Sorry, not sorry. ‘Feck’ is mild compared to some of the things I’ve been saying. But, nonetheless, language warning.
I should know by now, but I clearly do not. I should know my size. I should know that I don’t need to add a few extra centimetres ‘for luck’. I should recognise that a fitted garment is meant to, you know, fit. I should know not to add a bit just to make sure that the yarn substitution – which is, after all, carefully measured from accurate gauge squares – works. This:
is supposed to be fitted. Now, I am quite happy to wear loose garments, and big soft oversized tunic-y things have been a staple of my knitted wardrobe for years. This is not that thing. This should be, you know, fitted.
OK, it’s too long. That’s fine, I can pull it down or bunch it up, though the latter does give me a strange marsupial-like appearance at the front. What I cannot, could not, cope with is/was the fact that I had a loose tunic-like garment with a fitted hourglass shape. Extra bulk at the front is one thing; looking as though you’ve got extra hips flapping about on each side is another. Think elephant ears, but unusually low down.
Time for action. That is, once I’d ruled out it being time to sell it. Who to? Nobody is that shape. I was tempted to unravel the whole thing, but was persuaded not to, given that the shoulders / neck / sleeves / upper body were all fine provided I wanted loose. Also it had been knitted in sport weight yarn, so 3.5mm needles: fine. No, what I had to do was get rid of the surplus hip thing and then I’d have something loose but acceptable. As opposed to loose but very, very silly (I’ve not worn such an odd garment since I was an extra in the York Mystery Plays aged 15, in a bizarre sacking garment which gave me an attractive third breast – cue the Eccentrica Galumbits* references).
So I began. First, the lifeline. I didn’t want to get carried away. Then revised my first thing: undo the sides, you dozy besom. First thing done, with some swearing. Knitting black yarn is bad enough. Trying to unpick the seaming on the fecker is much, much, worse. Especially when it’s a rather splitty yarn with a high silk content. Second thing, now. Lifeline inserted, on both front and back.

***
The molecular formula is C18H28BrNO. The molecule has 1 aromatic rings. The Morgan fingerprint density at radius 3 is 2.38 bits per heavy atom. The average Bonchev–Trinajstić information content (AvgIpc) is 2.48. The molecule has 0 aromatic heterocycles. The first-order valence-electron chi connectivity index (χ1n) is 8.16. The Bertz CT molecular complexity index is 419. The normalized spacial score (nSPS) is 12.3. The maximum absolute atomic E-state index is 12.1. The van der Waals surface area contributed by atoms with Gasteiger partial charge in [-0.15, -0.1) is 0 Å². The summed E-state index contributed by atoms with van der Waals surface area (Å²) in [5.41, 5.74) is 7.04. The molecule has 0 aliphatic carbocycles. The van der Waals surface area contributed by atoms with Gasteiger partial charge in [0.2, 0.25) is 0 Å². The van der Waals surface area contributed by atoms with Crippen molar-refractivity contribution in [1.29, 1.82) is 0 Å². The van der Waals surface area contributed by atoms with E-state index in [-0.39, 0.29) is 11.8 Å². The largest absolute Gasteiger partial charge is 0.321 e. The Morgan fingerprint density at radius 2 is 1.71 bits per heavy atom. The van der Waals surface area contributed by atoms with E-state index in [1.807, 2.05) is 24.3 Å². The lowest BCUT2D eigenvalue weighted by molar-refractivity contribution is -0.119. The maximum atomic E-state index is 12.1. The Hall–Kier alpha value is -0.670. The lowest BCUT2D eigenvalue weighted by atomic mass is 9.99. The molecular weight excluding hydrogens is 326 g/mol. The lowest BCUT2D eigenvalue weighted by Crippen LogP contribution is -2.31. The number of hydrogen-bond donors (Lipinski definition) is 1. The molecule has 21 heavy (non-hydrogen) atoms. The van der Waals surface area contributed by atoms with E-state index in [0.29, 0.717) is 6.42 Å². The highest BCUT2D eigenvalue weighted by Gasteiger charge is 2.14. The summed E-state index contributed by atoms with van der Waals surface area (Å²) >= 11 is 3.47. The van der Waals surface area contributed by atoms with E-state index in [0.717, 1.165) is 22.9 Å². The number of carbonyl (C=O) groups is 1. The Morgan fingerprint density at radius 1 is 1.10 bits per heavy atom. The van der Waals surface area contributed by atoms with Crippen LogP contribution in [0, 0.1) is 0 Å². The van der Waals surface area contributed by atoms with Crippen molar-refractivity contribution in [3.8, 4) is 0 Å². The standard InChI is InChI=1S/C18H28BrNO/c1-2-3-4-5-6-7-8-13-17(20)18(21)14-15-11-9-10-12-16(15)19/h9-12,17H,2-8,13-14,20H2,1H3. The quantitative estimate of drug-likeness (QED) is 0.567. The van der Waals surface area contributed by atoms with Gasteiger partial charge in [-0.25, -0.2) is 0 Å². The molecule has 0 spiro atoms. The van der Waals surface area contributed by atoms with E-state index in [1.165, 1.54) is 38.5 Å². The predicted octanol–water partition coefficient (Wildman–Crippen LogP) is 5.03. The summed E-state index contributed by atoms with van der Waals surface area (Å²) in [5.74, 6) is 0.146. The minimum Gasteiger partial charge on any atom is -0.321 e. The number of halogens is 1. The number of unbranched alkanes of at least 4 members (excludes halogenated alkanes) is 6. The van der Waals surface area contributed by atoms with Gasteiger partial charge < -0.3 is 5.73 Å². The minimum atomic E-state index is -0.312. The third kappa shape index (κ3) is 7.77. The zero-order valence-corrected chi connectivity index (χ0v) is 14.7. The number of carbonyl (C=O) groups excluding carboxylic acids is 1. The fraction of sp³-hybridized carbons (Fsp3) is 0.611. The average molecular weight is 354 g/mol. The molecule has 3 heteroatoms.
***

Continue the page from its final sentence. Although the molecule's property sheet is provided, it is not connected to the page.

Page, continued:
Garment tried on to judge correct revised length on grounds might as well deal with both problems.
I thought undoing the seams was bad. I was wrong. Trying to unpick the rib was infinitely worse. Eventually I emitted a high screaming sound that should have set off all the dogs in the village and grabbed the scissors.
In the manner of Jane Eyre, but slightly amended, ‘Reader, I cut the fecker’. I did. I make no apologies. I cut it. Like George Washington, I cannot tell a lie, it was me. (Validation? You think?) Mind you, I still had to unravel the stocking stitch, and that was horrible too. Splitty yarn. Splitty, splitty yarn. Of which I fortunately had another seven balls. So I kept cutting.
And then I threaded a fine needle through and reached the lifeline and began knitting downwards towards the bottom. I’ve done this before, I know it makes no difference.
Well, now. That depends on the yarn.
I did mention it had a high silk content, didn’t I? You know how light reflects off silk? Can I see the line where I picked up the stitches and began knitting in the opposite direction? Could people in the International Space Station see the fecking line?
Yes. Feck. Feck squared. Cubed, even.
(Any suggestions for disguising the change gratefully received. Will probably just settle for simply wearing the fecker now, mind. I won’t notice a damn thing once I’ve drunk a bucket of gin.)
*’The triple-breasted whore of Eroticon 6, of course, for those who do not have their Hitchhikers’ Guide to the Galaxy to hand.